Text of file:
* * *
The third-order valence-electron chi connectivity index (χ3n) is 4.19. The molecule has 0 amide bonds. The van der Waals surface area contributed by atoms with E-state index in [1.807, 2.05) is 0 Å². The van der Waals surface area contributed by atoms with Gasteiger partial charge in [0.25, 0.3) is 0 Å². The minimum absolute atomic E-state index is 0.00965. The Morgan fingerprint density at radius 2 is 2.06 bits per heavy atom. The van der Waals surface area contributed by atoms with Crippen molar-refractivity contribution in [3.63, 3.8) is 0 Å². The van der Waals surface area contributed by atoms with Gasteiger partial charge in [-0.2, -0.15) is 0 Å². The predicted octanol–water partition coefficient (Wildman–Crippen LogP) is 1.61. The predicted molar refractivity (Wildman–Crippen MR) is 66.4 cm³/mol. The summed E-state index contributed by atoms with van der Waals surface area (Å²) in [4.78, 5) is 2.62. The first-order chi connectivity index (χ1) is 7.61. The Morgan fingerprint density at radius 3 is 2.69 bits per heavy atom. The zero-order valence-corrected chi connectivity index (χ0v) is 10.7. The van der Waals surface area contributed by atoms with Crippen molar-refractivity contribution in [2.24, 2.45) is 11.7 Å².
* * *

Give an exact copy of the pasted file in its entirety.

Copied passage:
The third-order valence-electron chi connectivity index (χ3n) is 4.19. The molecule has 0 amide bonds. The van der Waals surface area contributed by atoms with E-state index in [1.807, 2.05) is 0 Å². The van der Waals surface area contributed by atoms with Gasteiger partial charge in [0.25, 0.3) is 0 Å². The minimum absolute atomic E-state index is 0.00965. The Morgan fingerprint density at radius 2 is 2.06 bits per heavy atom. The van der Waals surface area contributed by atoms with Crippen molar-refractivity contribution in [3.63, 3.8) is 0 Å². The van der Waals surface area contributed by atoms with Gasteiger partial charge in [-0.2, -0.15) is 0 Å². The predicted octanol–water partition coefficient (Wildman–Crippen LogP) is 1.61. The predicted molar refractivity (Wildman–Crippen MR) is 66.4 cm³/mol. The summed E-state index contributed by atoms with van der Waals surface area (Å²) in [4.78, 5) is 2.62. The first-order chi connectivity index (χ1) is 7.61. The Morgan fingerprint density at radius 3 is 2.69 bits per heavy atom. The zero-order valence-corrected chi connectivity index (χ0v) is 10.7. The van der Waals surface area contributed by atoms with Crippen molar-refractivity contribution in [2.24, 2.45) is 11.7 Å².